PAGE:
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Los Angeles County District Attorney Jackie Lacey announced today an innovative new diversion program aimed at getting young victims of sex trafficking off the streets and out of harm’s way.
Until now, minors between the ages of 12 to 17 who were arrested for sex-related crimes were deemed juvenile delinquents. Between 2000 and 2010, the Juvenile Division of the Los Angeles County District Attorney’s Office filed 2,188 petitions against minors caught soliciting or loitering for solicitation.
Those arrested were processed through juvenile courts with little or no resources devoted to addressing the underlying issues that forced them into prostitution.
“We believe that minors who engage in sex for pay are victims not criminals,” District Attorney Lacey said during a news conference. “We believe that we should help these children, not detain them.
“Today, I am pleased to announce the launch of the First Step Diversion Program. First Step is innovative alternative to prosecution.”
First Step is a diversion program aimed at providing victims of sex trafficking a chance to rebuild their lives before they are charged, appear in court and are placed on probation.
Lacey said the District Attorney’s Office is joining forces with the Los Angeles Police Department, the Los Angeles County Sheriff’s Department, Los Angeles County Probation Department and the Los Angeles County Department of Children and Family Services to identify girls under 18 who have been arrested for sex related offenses.
First Step will be rolled out in two Juvenile Division Branch Offices – Sylmar and Compton. These juvenile offices were selected due to the volume of arrests and because those girls arrested actually reside in that community.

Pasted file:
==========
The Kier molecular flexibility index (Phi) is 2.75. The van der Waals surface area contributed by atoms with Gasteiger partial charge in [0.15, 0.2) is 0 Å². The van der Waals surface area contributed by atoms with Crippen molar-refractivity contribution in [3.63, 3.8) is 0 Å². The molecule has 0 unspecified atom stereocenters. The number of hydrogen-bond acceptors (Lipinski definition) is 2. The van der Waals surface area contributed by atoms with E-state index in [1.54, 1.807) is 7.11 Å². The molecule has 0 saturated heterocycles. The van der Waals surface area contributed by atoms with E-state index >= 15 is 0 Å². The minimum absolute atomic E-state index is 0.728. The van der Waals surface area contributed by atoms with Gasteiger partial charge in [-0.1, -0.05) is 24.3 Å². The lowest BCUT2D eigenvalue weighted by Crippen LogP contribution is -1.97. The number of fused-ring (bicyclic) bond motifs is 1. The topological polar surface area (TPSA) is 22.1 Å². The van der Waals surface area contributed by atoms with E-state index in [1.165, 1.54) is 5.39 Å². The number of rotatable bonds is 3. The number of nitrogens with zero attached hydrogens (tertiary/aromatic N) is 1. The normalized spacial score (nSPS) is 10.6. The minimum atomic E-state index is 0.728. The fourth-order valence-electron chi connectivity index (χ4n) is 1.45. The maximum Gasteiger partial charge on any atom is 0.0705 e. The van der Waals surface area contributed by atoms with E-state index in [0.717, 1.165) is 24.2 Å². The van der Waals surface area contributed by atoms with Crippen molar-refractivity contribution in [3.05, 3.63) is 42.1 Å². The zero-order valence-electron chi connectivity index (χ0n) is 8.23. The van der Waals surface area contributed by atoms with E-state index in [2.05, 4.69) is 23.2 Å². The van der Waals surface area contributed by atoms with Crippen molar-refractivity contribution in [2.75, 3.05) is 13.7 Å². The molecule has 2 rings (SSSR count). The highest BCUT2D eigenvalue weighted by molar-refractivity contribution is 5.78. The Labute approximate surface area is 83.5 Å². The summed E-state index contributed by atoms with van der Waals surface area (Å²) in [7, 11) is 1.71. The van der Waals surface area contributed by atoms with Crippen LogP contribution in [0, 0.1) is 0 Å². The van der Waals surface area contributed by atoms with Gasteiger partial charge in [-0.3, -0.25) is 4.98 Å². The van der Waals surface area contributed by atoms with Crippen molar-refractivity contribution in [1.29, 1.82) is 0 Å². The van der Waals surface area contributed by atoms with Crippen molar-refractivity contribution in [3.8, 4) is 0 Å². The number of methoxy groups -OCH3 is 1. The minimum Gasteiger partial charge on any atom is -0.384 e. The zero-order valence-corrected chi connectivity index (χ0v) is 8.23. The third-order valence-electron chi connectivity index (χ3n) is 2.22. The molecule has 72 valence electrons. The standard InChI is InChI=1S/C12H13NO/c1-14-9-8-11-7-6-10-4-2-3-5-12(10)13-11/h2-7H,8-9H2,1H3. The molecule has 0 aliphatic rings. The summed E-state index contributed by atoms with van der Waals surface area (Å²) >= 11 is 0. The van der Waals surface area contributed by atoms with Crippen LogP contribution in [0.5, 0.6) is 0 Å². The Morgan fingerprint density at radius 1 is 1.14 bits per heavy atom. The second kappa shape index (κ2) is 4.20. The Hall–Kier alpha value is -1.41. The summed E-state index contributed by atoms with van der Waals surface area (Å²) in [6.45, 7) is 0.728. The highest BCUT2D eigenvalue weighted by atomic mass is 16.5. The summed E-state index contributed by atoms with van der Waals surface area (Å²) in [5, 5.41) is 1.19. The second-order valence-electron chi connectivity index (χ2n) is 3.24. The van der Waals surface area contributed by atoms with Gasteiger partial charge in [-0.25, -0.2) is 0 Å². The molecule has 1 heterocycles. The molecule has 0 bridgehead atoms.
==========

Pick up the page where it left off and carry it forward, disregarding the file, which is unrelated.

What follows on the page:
A supervising deputy district attorney will be assigned to oversee First Step within each juvenile office.
For a period of one year, minors who agree to enter the First Step program will receive referral services, such as crisis intervention, sexual assault and mental health counseling, substance abuse treatment, education and other appropriate social services.
The District Attorney’s Office has partnered with four nonprofit, community-based organizations to provide a wide array of social services. Lacey thanked the YWCA Greater Los Angeles, Saving Innocence, the Valley Trauma Center in Van Nuys and the Coalition to Abolish Slavery and Trafficking for their generous support and willingness to offer programs to help rescue and redirect victims of sex trafficking.
“I especially want to thank Faye Washington, president and CEO of the YWCA Greater Los Angeles for its $25,000 contribution,” Lacey said. “This money will be used to provide services to First Step participants.”
At the end of the year, if the minor has successfully completed the program, the arrest that prompted the minor’s entry into program will be cleared.
“We understand the enormous challenges these children face in trying to break away from their pimps and abusers,” District Attorney Lacey said.
She noted that pimps target vulnerable youth — runaway and homeless children who may have experienced trouble at home, youth with drug problems, children who have been sexually or physically abused or neglected.
“These are the victims who have been robbed of hope at a very young age,” she said. “We want to stand beside these young victims and show them there is a way out if they just take the First Step.”